The assessment of ADE causality: according to the WHO-UMC method, 4 cases (4.1%) were assessed as certain, 73 cases (74.5%) were assessed as probable/likely, 19 cases (19.4%) were assessed as possible, 1 case (1.0%) was assessed as conditional/unclassified due to the incomplete information of records, and 1 case (1.0%) was assessed as conditional/unclassified due to the contradiction between physician record and nursing record. The ADE-related drugs: a total of 52 drugs involving 16 categories. Antineoplastics had the highest frequency of occurrence, accounting for 44.1% (63/143), the top 3 drugs were cytarabine, methotrexate and vindesine; followed by antibiotics, accounting for 23.8% (34/143), the top 3 drugs were cefathiamiadine, piperacillin sodium and tazobactam sodium, imipenem and cilastatn. The ADE-related drugs were shown in Fig. 2.

Fig. 2

The categories of ADE-related drugs

The severity grade of ADEs: 39 ADEs were grade 1 (39/98, 39.8%), 55 ADEs (55/98, 56.1%) were grade 2 and 4 ADEs were grade 3 (4/98, 4.1%).

Risk Factors Associated With the Occurrence of ADEs

A regression model was established. After 2 rounds of variable screening, the “length of hospital day” and “leukemia” were included in the regression model. For each additional day of hospital stay, the risk of ADE would be increased by 20.8%. Leukemia might be the only diagnosed disease associated with the occurrence of ADE, which was 6.8 times higher than the other diagnosed diseases. There was no significant correlation between the “gender”, “age”, “number of diagnosed disease”, “other diagnosis” and the occurrence of ADE (P > .05). The logistic regression model was shown in Table 4.

Table 4 Logistic regression model: risk factors for the occurrence of ADEs


In this study, 33 triggers were established based on GTT and modified through three steps (literature search, triggers extraction and revision, experts investigation). The application of triggers was based on GTT in the world, and combined with the opinions of Chinese pediatric experts, the established triggers were more suitable for local needs.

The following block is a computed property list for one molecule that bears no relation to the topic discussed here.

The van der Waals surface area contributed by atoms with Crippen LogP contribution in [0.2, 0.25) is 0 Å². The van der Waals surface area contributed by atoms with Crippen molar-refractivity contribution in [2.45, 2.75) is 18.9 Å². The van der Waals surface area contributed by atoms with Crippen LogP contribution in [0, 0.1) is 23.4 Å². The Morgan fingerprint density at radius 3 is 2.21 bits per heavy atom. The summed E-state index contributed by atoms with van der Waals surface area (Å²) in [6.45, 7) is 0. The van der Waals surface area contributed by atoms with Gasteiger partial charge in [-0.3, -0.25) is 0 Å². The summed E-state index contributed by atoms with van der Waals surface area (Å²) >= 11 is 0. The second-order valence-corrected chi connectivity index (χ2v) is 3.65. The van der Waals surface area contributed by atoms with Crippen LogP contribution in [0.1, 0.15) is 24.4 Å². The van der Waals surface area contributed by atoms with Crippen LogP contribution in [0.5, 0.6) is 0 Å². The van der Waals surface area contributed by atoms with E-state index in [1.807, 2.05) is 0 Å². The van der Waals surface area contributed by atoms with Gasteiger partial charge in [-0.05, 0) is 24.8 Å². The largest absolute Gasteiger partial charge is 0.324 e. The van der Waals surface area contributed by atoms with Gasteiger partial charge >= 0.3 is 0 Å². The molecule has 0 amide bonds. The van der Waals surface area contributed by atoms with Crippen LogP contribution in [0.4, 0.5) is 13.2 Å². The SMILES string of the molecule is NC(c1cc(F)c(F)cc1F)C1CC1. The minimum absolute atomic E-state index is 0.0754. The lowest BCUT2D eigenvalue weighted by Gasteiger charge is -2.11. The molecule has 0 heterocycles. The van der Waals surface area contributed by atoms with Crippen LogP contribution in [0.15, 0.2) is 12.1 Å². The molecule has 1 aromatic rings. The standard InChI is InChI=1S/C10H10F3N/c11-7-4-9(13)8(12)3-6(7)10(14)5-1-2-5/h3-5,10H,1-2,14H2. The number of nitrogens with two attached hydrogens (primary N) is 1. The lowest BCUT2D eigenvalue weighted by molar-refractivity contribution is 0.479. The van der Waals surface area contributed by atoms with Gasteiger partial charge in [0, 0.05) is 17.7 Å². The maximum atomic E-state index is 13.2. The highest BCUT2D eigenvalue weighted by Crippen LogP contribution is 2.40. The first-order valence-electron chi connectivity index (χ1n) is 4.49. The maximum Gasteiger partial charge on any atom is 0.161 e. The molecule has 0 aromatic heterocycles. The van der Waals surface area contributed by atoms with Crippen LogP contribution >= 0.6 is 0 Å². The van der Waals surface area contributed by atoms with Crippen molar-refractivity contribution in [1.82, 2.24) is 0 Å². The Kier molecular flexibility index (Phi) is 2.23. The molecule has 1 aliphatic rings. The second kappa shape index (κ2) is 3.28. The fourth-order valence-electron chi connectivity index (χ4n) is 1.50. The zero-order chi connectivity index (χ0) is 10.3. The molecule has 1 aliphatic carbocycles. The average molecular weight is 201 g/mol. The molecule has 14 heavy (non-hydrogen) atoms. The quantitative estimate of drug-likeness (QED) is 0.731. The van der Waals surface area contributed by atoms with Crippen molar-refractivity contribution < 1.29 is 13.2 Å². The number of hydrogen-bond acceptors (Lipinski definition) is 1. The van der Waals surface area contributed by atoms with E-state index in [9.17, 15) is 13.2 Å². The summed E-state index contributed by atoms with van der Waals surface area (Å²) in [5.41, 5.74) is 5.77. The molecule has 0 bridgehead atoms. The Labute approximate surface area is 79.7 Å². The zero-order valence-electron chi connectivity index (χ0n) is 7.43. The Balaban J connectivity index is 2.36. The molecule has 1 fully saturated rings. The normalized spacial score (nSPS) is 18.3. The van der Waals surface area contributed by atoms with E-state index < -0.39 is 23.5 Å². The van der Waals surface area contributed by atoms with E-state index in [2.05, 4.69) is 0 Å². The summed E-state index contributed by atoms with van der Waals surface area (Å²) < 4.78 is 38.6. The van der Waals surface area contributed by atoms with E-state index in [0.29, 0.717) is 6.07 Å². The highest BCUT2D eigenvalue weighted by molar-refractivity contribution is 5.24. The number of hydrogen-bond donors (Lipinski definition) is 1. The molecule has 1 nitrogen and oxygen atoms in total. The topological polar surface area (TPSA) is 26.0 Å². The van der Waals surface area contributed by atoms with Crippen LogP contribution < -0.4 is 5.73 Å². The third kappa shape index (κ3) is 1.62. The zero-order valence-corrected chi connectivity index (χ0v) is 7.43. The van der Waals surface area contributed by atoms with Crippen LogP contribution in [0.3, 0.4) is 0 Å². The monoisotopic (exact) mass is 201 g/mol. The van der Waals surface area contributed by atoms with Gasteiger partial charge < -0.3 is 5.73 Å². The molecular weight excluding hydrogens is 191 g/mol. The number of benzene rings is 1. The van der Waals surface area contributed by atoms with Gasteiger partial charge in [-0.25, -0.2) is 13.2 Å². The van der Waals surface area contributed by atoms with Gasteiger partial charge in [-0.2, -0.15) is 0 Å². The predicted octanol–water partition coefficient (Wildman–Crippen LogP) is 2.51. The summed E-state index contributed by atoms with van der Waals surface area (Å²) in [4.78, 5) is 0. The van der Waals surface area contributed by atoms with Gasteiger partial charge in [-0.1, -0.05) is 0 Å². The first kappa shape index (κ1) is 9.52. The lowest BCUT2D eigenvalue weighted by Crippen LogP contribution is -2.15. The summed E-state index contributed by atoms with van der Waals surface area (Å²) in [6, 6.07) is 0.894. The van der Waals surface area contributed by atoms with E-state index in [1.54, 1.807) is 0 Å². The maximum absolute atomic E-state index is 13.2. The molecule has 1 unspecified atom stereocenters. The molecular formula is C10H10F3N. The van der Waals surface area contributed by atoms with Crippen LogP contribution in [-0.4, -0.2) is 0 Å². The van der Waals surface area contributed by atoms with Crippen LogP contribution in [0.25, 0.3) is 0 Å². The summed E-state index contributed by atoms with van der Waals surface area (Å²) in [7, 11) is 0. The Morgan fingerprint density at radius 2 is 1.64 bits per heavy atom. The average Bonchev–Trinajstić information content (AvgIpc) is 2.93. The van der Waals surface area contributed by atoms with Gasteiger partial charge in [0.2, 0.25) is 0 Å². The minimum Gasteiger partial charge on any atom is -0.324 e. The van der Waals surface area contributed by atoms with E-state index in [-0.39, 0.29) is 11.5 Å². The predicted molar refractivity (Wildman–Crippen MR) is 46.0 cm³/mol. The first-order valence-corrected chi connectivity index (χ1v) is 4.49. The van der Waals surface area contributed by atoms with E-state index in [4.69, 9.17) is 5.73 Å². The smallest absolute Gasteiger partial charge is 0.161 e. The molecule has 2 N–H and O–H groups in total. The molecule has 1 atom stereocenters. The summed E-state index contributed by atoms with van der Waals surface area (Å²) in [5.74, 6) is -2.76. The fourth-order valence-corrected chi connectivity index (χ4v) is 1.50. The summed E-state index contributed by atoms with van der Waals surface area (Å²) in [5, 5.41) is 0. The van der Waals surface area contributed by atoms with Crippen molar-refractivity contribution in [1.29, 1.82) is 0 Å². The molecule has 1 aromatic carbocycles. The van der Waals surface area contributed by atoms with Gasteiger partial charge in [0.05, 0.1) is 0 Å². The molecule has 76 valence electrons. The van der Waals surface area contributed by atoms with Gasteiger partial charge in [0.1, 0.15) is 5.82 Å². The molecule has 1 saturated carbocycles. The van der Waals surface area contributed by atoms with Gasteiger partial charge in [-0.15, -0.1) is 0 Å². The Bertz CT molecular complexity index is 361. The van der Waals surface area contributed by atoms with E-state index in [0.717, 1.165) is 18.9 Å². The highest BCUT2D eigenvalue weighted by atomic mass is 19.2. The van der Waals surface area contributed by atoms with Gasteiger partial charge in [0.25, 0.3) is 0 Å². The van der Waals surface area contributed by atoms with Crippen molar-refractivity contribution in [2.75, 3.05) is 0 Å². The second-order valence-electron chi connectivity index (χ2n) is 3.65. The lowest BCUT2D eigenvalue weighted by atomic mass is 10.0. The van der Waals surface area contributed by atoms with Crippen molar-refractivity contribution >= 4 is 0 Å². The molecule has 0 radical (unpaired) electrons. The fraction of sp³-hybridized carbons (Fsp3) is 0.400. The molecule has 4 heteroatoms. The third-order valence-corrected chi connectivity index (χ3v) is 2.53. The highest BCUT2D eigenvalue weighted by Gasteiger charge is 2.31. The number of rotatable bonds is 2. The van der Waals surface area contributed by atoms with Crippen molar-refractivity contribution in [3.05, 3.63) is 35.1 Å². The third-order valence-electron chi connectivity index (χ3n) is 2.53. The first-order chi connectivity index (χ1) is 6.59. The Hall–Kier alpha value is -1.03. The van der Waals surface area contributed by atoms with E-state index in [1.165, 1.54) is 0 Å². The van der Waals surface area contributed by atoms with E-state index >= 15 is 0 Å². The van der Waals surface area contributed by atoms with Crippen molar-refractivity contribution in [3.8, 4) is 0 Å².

Based on the recommendations of the IHI white paper, a review panel was formed to discuss each review. The pharmacists were mainly responsible for the inquiry and collation of the materials, and the physicians were mainly responsible for identifying the consistency of the query contents.

In this study, the number of ADE identified by the trigger tool (49.0ADEs/100 admissions) was significantly more than the voluntary reporting system. The data in NADRMS showed that, in Sichuan Provincial People’s Hospital, only 2 cases of pediatric ADR/ADE were reported from January 1 to September 30, 2017. The rate of positive triggers, PPV and ADE detection rate in our research, were higher than many previous studies which used trigger tools to detect pediatric ADE[8,9,10,11,12,13,14,15,16,17,18, 37].

The triggers should be modified to reduce the false positive and increase the accuracy. The positive trigger frequencies of M7 and M13 were higher (75 and 17 cases), while the detections of ADEs were low (1 and 2 cases), and the PPV of them were also low (1.33 and 11.76). Among M13 positive trigger patients, 45.3% (34/75) were surgical patients who were often injected with crystalloid or colloid fluid to supplement functional extracellular fluid and to regulate electrolytes. So the routine rehydration of surgical patients should be considered to be excluded from M13 trigger. Among M7 positive trigger patients, 82.3% (14/17) were leukemia children during chemotherapy. Tumor patients often use antiemetics as a preventive medication during chemotherapy in clinical. So the M7 trigger should be considered to be revised: “vomit (due to surgery or drugs)”. During the retrospective review, 7 ADEs without positive trigger had been found. Among them, 5 ADEs were “diarrhea caused by the use of broad-spectrum antibiotics”, and all the 5 patients were infected by Gram-positive cocci. The PPV of M8 trigger was 0.0% (0/8). It could be supplemented as: “oral vancomycin /metronidazole or clostridium difficile-positive”. The other 2 ADEs were “methotrexate blood concentration 24 h > 10 µmol ·L− 1, and rescued by calcium leucovorin”. A trigger was considered to be added to the tool: “methotrexate blood concentration abnormal and rescued by calcium folinate (after methotrexate administration).”